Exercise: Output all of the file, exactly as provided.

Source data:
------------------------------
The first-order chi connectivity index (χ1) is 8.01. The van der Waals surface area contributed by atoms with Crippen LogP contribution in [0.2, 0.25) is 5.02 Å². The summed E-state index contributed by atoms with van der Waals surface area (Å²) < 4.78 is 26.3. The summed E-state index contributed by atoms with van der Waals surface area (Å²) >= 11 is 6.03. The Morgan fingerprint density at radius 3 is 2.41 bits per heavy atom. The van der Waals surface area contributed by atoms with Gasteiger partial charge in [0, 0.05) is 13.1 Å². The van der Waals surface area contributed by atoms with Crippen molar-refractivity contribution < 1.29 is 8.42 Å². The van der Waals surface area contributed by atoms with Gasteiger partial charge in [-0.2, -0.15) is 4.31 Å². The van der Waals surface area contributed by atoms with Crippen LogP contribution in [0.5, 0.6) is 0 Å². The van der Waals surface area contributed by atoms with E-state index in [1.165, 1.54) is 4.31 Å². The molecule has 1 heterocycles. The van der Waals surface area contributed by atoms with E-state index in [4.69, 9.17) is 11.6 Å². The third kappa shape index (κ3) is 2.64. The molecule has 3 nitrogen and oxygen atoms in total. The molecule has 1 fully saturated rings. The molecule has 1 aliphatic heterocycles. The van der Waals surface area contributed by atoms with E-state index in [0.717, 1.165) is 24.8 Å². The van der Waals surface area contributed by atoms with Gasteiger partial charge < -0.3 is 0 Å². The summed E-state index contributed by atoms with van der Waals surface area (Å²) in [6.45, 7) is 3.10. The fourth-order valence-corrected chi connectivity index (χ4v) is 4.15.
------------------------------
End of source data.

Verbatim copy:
The first-order chi connectivity index (χ1) is 8.01. The van der Waals surface area contributed by atoms with Crippen LogP contribution in [0.2, 0.25) is 5.02 Å². The summed E-state index contributed by atoms with van der Waals surface area (Å²) < 4.78 is 26.3. The summed E-state index contributed by atoms with van der Waals surface area (Å²) >= 11 is 6.03. The Morgan fingerprint density at radius 3 is 2.41 bits per heavy atom. The van der Waals surface area contributed by atoms with Gasteiger partial charge in [0, 0.05) is 13.1 Å². The van der Waals surface area contributed by atoms with Crippen molar-refractivity contribution < 1.29 is 8.42 Å². The van der Waals surface area contributed by atoms with Gasteiger partial charge in [-0.2, -0.15) is 4.31 Å². The van der Waals surface area contributed by atoms with Crippen LogP contribution in [0.5, 0.6) is 0 Å². The van der Waals surface area contributed by atoms with E-state index in [1.165, 1.54) is 4.31 Å². The molecule has 1 heterocycles. The van der Waals surface area contributed by atoms with E-state index in [4.69, 9.17) is 11.6 Å². The third kappa shape index (κ3) is 2.64. The molecule has 3 nitrogen and oxygen atoms in total. The molecule has 1 fully saturated rings. The molecule has 1 aliphatic heterocycles. The van der Waals surface area contributed by atoms with E-state index in [0.717, 1.165) is 24.8 Å². The van der Waals surface area contributed by atoms with Gasteiger partial charge < -0.3 is 0 Å². The summed E-state index contributed by atoms with van der Waals surface area (Å²) in [6.45, 7) is 3.10. The fourth-order valence-corrected chi connectivity index (χ4v) is 4.15.